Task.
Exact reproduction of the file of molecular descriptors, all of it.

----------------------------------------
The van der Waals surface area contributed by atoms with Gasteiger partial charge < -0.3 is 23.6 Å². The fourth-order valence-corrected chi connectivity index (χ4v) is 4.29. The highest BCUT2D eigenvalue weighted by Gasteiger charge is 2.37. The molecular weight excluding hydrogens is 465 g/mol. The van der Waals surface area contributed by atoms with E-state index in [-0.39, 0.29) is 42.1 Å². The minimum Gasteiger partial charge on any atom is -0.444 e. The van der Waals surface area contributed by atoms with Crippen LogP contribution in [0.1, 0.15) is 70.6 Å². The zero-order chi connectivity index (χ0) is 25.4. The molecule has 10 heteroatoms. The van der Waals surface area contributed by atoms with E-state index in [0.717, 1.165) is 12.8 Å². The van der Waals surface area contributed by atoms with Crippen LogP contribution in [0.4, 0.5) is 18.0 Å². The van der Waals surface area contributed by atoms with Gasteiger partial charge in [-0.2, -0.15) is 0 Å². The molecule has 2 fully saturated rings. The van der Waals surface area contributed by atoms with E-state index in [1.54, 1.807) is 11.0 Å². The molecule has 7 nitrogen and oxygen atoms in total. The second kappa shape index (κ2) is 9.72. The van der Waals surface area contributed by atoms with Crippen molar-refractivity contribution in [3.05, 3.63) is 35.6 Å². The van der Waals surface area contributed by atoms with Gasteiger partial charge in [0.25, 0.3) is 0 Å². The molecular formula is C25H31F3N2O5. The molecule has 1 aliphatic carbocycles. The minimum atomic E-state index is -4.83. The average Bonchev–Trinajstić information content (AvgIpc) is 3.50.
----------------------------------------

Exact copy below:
The van der Waals surface area contributed by atoms with Gasteiger partial charge < -0.3 is 23.6 Å². The fourth-order valence-corrected chi connectivity index (χ4v) is 4.29. The highest BCUT2D eigenvalue weighted by Gasteiger charge is 2.37. The molecular weight excluding hydrogens is 465 g/mol. The van der Waals surface area contributed by atoms with E-state index in [-0.39, 0.29) is 42.1 Å². The minimum Gasteiger partial charge on any atom is -0.444 e. The van der Waals surface area contributed by atoms with Crippen LogP contribution in [0.1, 0.15) is 70.6 Å². The zero-order chi connectivity index (χ0) is 25.4. The molecule has 10 heteroatoms. The van der Waals surface area contributed by atoms with E-state index in [0.717, 1.165) is 12.8 Å². The van der Waals surface area contributed by atoms with Crippen LogP contribution in [0.4, 0.5) is 18.0 Å². The van der Waals surface area contributed by atoms with Gasteiger partial charge in [-0.2, -0.15) is 0 Å². The molecule has 2 fully saturated rings. The van der Waals surface area contributed by atoms with E-state index in [1.54, 1.807) is 11.0 Å². The molecule has 7 nitrogen and oxygen atoms in total. The second kappa shape index (κ2) is 9.72. The van der Waals surface area contributed by atoms with Crippen molar-refractivity contribution in [3.05, 3.63) is 35.6 Å². The van der Waals surface area contributed by atoms with Gasteiger partial charge in [0.25, 0.3) is 0 Å². The molecular formula is C25H31F3N2O5. The molecule has 1 aliphatic carbocycles. The minimum atomic E-state index is -4.83. The average Bonchev–Trinajstić information content (AvgIpc) is 3.50.